An incentive by definition is something that motivates an individual to perform an action. For example a coupon is an incentive because it gets you to buy a certain product at a discount. In the film industry, tax credits exist as an incentive to attract production to certain areas. Most industrialized nations offer a tax credit program and here in America most states offer some kind of film incentive program.
Film In LA just released their annual film production report and Louisiana, has just taken over the #1 spot for film production largely due to the fact that the state's tax credit is uncapped and there is no budget limits. Louisiana's program also encourages independent filmmakers to apply for tax credits, which is crucial, in my opinion. Yes big budget productions are nice but film commissions need to focus on filmmakers who live in the area and besides movies that cost a few hundred thousand are more frequent.
California comes into the rankings at #4, behind Louisiana, Canada and the UK. California's tax program is capped at $100M and it's based on a lottery system for projects under $75M. A bill has been introduced to allow California's tax program to increase and allow productions over $75M to apply. In addition, Los Angeles mayor Eric Garcetti has appointed Ken Ziffren as his 'film czar' to help formulate a plan to resurrect film production inside LA. I'm not exactly sure what he could offer that would help keep productions in Los Angeles besides offering some tax breaks.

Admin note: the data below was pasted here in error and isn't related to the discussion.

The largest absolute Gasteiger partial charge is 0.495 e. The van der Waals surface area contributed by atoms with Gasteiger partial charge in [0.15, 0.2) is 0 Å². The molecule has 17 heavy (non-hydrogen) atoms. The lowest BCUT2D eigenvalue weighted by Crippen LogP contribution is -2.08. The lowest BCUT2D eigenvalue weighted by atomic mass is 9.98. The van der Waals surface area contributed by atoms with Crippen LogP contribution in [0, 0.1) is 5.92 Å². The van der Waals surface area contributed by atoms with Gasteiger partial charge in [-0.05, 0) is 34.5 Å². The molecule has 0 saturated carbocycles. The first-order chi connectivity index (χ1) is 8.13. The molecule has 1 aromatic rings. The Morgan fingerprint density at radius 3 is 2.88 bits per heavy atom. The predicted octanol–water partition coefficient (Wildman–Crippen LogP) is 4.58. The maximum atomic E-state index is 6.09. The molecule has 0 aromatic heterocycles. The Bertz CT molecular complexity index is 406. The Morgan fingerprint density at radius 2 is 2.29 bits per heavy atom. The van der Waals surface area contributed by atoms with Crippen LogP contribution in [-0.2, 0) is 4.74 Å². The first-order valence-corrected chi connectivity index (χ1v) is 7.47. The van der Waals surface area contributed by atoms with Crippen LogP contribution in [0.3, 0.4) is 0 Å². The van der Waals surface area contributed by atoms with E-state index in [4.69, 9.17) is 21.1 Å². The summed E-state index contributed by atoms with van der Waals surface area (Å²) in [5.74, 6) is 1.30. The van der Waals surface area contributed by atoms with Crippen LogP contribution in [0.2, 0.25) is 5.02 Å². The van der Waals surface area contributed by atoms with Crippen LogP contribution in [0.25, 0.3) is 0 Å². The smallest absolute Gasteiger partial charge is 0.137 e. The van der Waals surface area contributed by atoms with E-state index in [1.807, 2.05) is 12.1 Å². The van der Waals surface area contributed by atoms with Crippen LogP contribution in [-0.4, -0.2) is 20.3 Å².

Here in Pennsylvania, there is a new campaign to uncap the tax program. Over the past years the tax credit has gone up and down and it currently is capped at $60M. To note this year, Philadelphia landed at #7 on Movie Maker magazine's, 'Best Place to Live and Work as a MovieMaker in 2014.'
Film tax incentives are among a hot button topic right now as proponents detail how they work because they bring millions of dollars and jobs into areas and there are opponents who say they take away from other incentives programs and demonize the film tax program by using the phrase, ‘Hollywood Handout.’ Obviously not all films applying for the tax credit are Hollywood backed, the fact is when someone uses that phrase it does more harm to the independent film community if anything. In the end, each state is closely monitoring the ROI of the film tax credits not only of their state but of neighboring states. Interesting enough, some states without tax programs are getting creative, such as New Hampshire (they share and promote filmmakers crowdfunding campaigns), Delaware (promotes no sales tax) and South Dakota (no income tax).